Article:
- Pain while peeing, and the urge to pee frequently
- Blood in the urine
- Persistent cough, shortness of breath, and coughing up blood
- Headaches, seizures, dizziness, and numbness in the legs
The later stages of schistosomiasis are marked with the following:
Liver Enlargement (Hepatomegaly)
In severe cases, liver enlargement is the most common symptom. In addition, the parasitic eggs cause accumulation of fluid in the peritoneal cavity and hypertension of the abdominal blood vessels.
Blood In Urine
One archetypal symptom of urogenital schistosomiasis is haematuria, also known as blood in the urine. This affects the fibrosis of the bladder and ureter – often damaging kidneys. Thus, blood is observed in the urine.
This is the advanced stage of haematuria. In men, it can beget seminal vesicles, prostate, and other organs, causing permanent infertility.
Genital lesions, vaginal bleeding, and pain during sexual intercourse are observed in women.
Children aren’t spared either. In children, it often causes anemia and stunts physical and mental growth. But if the treatment is done in time, the effect is reversible.
Treatment For Schistosomiasis
There’s a short course of medication called praziquantel, which is known to kill schistosomiasis-causing worms effectively.
Although the effect of praziquantel is potent against adult worms, it’s not efficacious for getting rid of worm eggs. This is why health workers prescribe repetitive treatment for a few weeks.
Also, corticosteroid treatments are recommended as anti-inflammatory medicines to treat wide-ranging symptoms caused by damage to the nervous system.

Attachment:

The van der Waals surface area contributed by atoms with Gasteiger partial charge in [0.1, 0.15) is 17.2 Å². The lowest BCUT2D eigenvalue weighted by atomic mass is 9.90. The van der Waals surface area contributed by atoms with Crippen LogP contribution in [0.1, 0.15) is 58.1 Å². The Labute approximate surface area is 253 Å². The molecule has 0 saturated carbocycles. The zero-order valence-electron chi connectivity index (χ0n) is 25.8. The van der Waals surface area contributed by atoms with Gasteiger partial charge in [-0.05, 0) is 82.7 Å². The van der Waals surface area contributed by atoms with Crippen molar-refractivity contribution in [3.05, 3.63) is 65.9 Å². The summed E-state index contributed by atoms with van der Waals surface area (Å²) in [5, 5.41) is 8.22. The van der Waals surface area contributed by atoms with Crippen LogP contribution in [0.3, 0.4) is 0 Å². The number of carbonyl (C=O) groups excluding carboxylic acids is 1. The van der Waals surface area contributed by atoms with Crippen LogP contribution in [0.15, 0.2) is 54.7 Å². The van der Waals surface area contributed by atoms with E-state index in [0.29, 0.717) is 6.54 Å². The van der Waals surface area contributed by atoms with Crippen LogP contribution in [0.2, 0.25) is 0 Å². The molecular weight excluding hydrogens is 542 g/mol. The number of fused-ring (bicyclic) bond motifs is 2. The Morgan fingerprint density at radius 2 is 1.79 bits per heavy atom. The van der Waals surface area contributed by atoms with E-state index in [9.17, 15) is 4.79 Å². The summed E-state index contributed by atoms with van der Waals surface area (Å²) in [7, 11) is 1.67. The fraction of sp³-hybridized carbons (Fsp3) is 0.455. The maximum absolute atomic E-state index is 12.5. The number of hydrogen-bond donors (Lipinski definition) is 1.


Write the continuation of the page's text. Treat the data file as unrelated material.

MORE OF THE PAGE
Prevention And Control
There haven’t been any vaccines for schistosomiasis yet, which is why being cautious in the first place is essential.
Also, awareness of the cause can definitely minimize the cases of this widespread disease.
Although schistosomiasis isn’t prevalent in the United States, you are still prone to it if you are on vacation in the countries that have this endemic.
Here are some precautions that you can adopt while visiting affected areas:
- Avoid swimming, paddling, fishing, or washing in freshwater. Swimming in chlorinated pools and the ocean is safe.
- Only drink boiled or filtered water. If possible, consume only mineral water.
- Beware of the locally sold medicines that are advertised to treat schistosomiasis. Often you will end up buying fake drugs in incorrect dosages.
- There’s a misconception that drying your body quickly with a towel prevents infection. But this trick doesn’t work against it.
Final Words On How Do Freshwater Snails Kill Humans
You might have thought that freshwater snails are harmless. Yet still, they play the central role in carrying these deadly parasites, schistosomiasis, which infects nearly 250 million people in a year.
Did you know that 90% of the people who require schistosomiasis treatment live in Africa?
Half the continent is prone to schistosomiasis. Especially, communities that do not have safe drinking water and adequate sanitation become its victims.
Next time you visit areas notorious for snails that carry the schistosomiasis parasites, make sure you read this article again.